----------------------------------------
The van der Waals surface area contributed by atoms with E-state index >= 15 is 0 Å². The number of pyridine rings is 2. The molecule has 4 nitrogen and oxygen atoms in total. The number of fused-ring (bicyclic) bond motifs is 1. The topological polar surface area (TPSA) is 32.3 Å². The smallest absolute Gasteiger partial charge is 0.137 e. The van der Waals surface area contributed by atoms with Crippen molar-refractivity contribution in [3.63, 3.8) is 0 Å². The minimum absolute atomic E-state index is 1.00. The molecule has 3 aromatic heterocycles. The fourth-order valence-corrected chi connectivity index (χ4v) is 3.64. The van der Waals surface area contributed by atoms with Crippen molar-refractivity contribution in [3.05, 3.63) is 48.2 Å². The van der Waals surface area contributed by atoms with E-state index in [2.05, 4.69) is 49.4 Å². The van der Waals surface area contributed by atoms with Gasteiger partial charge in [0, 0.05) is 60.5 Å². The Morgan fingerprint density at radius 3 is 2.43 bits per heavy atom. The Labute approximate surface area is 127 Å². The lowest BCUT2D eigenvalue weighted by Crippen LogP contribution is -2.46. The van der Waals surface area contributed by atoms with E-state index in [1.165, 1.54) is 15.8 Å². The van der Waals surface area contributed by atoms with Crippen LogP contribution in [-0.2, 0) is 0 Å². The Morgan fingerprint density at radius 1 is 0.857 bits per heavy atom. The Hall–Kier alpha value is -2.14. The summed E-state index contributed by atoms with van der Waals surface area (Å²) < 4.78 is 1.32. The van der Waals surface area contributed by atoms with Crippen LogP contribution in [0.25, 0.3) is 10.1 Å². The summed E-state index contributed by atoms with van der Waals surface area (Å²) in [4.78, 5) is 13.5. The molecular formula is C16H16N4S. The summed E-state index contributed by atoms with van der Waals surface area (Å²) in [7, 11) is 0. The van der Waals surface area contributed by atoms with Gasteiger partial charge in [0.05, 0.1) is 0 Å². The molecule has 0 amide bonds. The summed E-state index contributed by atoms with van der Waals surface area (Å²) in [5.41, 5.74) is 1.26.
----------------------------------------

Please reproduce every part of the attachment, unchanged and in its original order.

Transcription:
The van der Waals surface area contributed by atoms with E-state index >= 15 is 0 Å². The number of pyridine rings is 2. The molecule has 4 nitrogen and oxygen atoms in total. The number of fused-ring (bicyclic) bond motifs is 1. The topological polar surface area (TPSA) is 32.3 Å². The smallest absolute Gasteiger partial charge is 0.137 e. The van der Waals surface area contributed by atoms with Crippen molar-refractivity contribution in [3.63, 3.8) is 0 Å². The minimum absolute atomic E-state index is 1.00. The molecule has 3 aromatic heterocycles. The fourth-order valence-corrected chi connectivity index (χ4v) is 3.64. The van der Waals surface area contributed by atoms with Crippen molar-refractivity contribution in [3.05, 3.63) is 48.2 Å². The van der Waals surface area contributed by atoms with E-state index in [2.05, 4.69) is 49.4 Å². The van der Waals surface area contributed by atoms with Gasteiger partial charge in [0, 0.05) is 60.5 Å². The Morgan fingerprint density at radius 3 is 2.43 bits per heavy atom. The Labute approximate surface area is 127 Å². The lowest BCUT2D eigenvalue weighted by Crippen LogP contribution is -2.46. The van der Waals surface area contributed by atoms with E-state index in [1.165, 1.54) is 15.8 Å². The van der Waals surface area contributed by atoms with Crippen LogP contribution in [-0.2, 0) is 0 Å². The Morgan fingerprint density at radius 1 is 0.857 bits per heavy atom. The Hall–Kier alpha value is -2.14. The summed E-state index contributed by atoms with van der Waals surface area (Å²) < 4.78 is 1.32. The van der Waals surface area contributed by atoms with Crippen LogP contribution in [0.25, 0.3) is 10.1 Å². The summed E-state index contributed by atoms with van der Waals surface area (Å²) in [4.78, 5) is 13.5. The molecular formula is C16H16N4S. The summed E-state index contributed by atoms with van der Waals surface area (Å²) in [7, 11) is 0. The van der Waals surface area contributed by atoms with Gasteiger partial charge in [0.05, 0.1) is 0 Å². The molecule has 0 amide bonds. The summed E-state index contributed by atoms with van der Waals surface area (Å²) in [5.41, 5.74) is 1.26.